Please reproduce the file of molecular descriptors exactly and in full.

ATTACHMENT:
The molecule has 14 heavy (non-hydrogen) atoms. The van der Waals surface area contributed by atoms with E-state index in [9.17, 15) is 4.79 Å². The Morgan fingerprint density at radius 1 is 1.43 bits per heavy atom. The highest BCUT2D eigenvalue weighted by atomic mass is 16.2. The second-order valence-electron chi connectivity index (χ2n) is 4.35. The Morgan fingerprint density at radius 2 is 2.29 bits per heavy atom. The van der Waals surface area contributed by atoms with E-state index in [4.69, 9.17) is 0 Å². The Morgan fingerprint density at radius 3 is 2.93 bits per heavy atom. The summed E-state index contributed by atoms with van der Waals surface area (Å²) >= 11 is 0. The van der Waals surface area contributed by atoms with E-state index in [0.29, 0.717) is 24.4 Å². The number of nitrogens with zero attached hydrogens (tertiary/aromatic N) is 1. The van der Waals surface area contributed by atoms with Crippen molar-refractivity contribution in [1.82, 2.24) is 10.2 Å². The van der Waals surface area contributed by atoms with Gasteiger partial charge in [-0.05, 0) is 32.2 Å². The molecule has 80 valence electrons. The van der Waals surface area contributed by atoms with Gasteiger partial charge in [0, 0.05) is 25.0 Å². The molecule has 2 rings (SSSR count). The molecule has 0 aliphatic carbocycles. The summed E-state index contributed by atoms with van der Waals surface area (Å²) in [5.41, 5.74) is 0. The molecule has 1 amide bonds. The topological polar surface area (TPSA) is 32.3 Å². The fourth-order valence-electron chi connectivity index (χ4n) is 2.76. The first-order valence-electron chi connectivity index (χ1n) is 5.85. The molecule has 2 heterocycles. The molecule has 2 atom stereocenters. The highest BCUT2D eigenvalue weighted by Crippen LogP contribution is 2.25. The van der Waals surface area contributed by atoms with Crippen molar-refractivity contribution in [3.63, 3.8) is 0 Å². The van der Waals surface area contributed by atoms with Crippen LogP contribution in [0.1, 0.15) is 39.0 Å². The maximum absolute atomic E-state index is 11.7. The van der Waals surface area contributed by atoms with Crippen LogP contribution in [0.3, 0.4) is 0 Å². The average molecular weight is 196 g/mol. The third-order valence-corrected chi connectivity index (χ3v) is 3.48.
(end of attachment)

The molecule has 14 heavy (non-hydrogen) atoms. The van der Waals surface area contributed by atoms with E-state index in [9.17, 15) is 4.79 Å². The Morgan fingerprint density at radius 1 is 1.43 bits per heavy atom. The highest BCUT2D eigenvalue weighted by atomic mass is 16.2. The second-order valence-electron chi connectivity index (χ2n) is 4.35. The Morgan fingerprint density at radius 2 is 2.29 bits per heavy atom. The van der Waals surface area contributed by atoms with E-state index in [4.69, 9.17) is 0 Å². The Morgan fingerprint density at radius 3 is 2.93 bits per heavy atom. The summed E-state index contributed by atoms with van der Waals surface area (Å²) >= 11 is 0. The van der Waals surface area contributed by atoms with E-state index in [0.29, 0.717) is 24.4 Å². The number of nitrogens with zero attached hydrogens (tertiary/aromatic N) is 1. The van der Waals surface area contributed by atoms with Crippen molar-refractivity contribution in [1.82, 2.24) is 10.2 Å². The van der Waals surface area contributed by atoms with Gasteiger partial charge in [-0.05, 0) is 32.2 Å². The molecule has 80 valence electrons. The van der Waals surface area contributed by atoms with Gasteiger partial charge in [0, 0.05) is 25.0 Å². The molecule has 2 rings (SSSR count). The molecule has 0 aliphatic carbocycles. The summed E-state index contributed by atoms with van der Waals surface area (Å²) in [5.41, 5.74) is 0. The molecule has 1 amide bonds. The topological polar surface area (TPSA) is 32.3 Å². The fourth-order valence-electron chi connectivity index (χ4n) is 2.76. The first-order valence-electron chi connectivity index (χ1n) is 5.85. The molecule has 2 heterocycles. The molecule has 2 atom stereocenters. The highest BCUT2D eigenvalue weighted by Crippen LogP contribution is 2.25. The van der Waals surface area contributed by atoms with Crippen molar-refractivity contribution in [3.63, 3.8) is 0 Å². The van der Waals surface area contributed by atoms with Crippen LogP contribution in [0.1, 0.15) is 39.0 Å². The maximum absolute atomic E-state index is 11.7. The van der Waals surface area contributed by atoms with Crippen LogP contribution in [0.3, 0.4) is 0 Å². The average molecular weight is 196 g/mol. The third-order valence-corrected chi connectivity index (χ3v) is 3.48.